NEW YORK, – A police officer from the city of New York was arrested after he made plans to kidnap, rape and torture women, with the intention of cooking later and eating parts of their bodies, reported Thursday authorities.


Gilberto Valle sent emails to an accomplice to discuss plans to kidnap, rape, torture, kill, cook and eat many women

Gilberto Valle was arrested Wednesday by the ghoulish case, and was available to the FBI, as well as being suspended from the Police Department of New York. He is expected to appear in federal court in Manhattan onThursday.

According to a criminal complaint, the FBI intercepted emails from Valley to unidentified accomplice, to “discuss plans to kidnap, rape, torture, kill, cook and eat to many women.” The messages indicate that Valle had met at a luncheon to a potential victim, but there was no information that any women have suffered damages in the case.

“The allegations in this complaint does not actually need any description from us,” said Mary E. Galligan, acting director of the FBI office in New York. “They speak for themselves. Would be an understatement to say that we are just shocked by the words and actions of Valle”.

Not yet know the attorney’s name Valle.

The complaint further states that in July, with a message, Valle and the other person spoke of kidnapping a woman and eat her flesh.

“I thought of tying her body to some type of appliance, cooking it over low heat and keep her alive as long as possible,” he wrote Valle.

The documents show that Valle negotiated in February the kidnapping of another woman for someone else. “Give me $ 5,000 and she’s all yours,” he said.

“I really wanted to knock her out, tying her hands and bare feet, and gagging her. Then, I brought a large suitcase and take my truck,” added the posts quoted.

Patrolman Police Department of New York, 28 resides in the borough of Queens. He had been assigned to a district of Manhattan, before it was suspended on Wednesday.

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Posted by on 10/26/2012 in Crime!


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Arrested one of the most wanted by the PGR in Tenango-Ixtapan

Arrested one of the most wanted by the PGR in Tenango-Ixtapan
Arrested one of the most wanted by the PGR in Tenango-Ixtapan

Inocencio Garcia Diaz, 45 years old, is linked with high-impact crimes such as kidnapping and organized crime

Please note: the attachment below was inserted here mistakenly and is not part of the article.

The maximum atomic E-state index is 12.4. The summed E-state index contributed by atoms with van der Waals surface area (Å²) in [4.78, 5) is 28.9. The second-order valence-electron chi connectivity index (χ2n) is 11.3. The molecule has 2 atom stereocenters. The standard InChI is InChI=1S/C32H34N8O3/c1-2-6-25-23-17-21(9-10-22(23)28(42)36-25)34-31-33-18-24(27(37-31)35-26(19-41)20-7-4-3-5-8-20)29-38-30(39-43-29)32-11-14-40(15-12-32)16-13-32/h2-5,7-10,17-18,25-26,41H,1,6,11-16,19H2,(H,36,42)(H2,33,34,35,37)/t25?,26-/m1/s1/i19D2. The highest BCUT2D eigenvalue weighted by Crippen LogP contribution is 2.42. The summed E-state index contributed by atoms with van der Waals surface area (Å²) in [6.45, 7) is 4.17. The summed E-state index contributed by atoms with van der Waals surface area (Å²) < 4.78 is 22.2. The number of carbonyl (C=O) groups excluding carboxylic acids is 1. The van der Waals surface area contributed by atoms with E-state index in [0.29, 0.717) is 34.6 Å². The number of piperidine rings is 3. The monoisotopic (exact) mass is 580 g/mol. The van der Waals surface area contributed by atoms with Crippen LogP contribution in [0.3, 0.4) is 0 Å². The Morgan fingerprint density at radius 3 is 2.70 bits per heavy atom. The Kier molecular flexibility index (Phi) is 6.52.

Elements of the Public Safety Secretariat (SSC) in the municipality said, Inocencio Garcia Villa Guerrero Diaz, 45 years old, who is in the list of “Most Wanted” PGR.

The dependence mexiquense reported that the arrest was made on the road-Ixtapan Tenango at the place called the Clover when the fugitive was driving in a white Cheyenne Chevrolet truck without license plates.

In the action, part of the shield that applies to operating in the state, this subject is seized with 1.2 kilograms of marijuana that could have been sold for a profit of at least eight thousand dollars.

The SSC said that Garcia Diaz appears in the list of suspects known as “Most Wanted” by the Attorney General’s Office (PGR) and is linked with high-impact crimes such as kidnapping and organized crime.

The detainee, drugs and vehicle were made available to the officers, who will determine his legal status shortly.

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Posted by on 06/02/2012 in Crime!


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Mexico ignores kidnappings; families have little recourse

For the women of the Cazares family who were kidnapped with their families for ransom — and who are still searching for five missing relatives — the official response to their horrific ordeal has been even more excruciating than the crime itself. They still see criminals they recognize living large in the Mexican border city of Matamoros, as untouchable as kings.


The New York Times

Mexico ignores kidnapping!
Mexico ignores kidnapping!

MATAMOROS, Mexico — They have spotted their stolen vehicles at stoplights, driven by the same gunmen who used them to take their entire family captive last July. They have reported the brazen abduction to every branch of Mexican law enforcement, only to be ignored or directed someplace else.


For the women of the Cazares family who were kidnapped with their families for ransom — and who are still searching for five missing relatives — the official response to their horrific ordeal has been even more excruciating than the crime itself. Even now, they say, after months of trying to goad Mexican authorities into action, they still see criminals they recognize living large here in this border city, as untouchable as kings.

“We’re completely impotent,” said Zynthia Cazares, 30, a U.S. citizen who was among those abducted and whose husband, brother and father are still missing. “No one will help us.”

Six years into a mostly military assault on drug cartels, impunity across much of Mexico has worsened, and justice is harder to find. Criminals in Mexico are less likely to be punished now than even just a few years ago, say current and former government officials and experts who have studied Mexico’s ailing judiciary, because the authorities have been overwhelmed by increases in violent crime while corruption, fear and incompetence have continued to keep the justice system weak.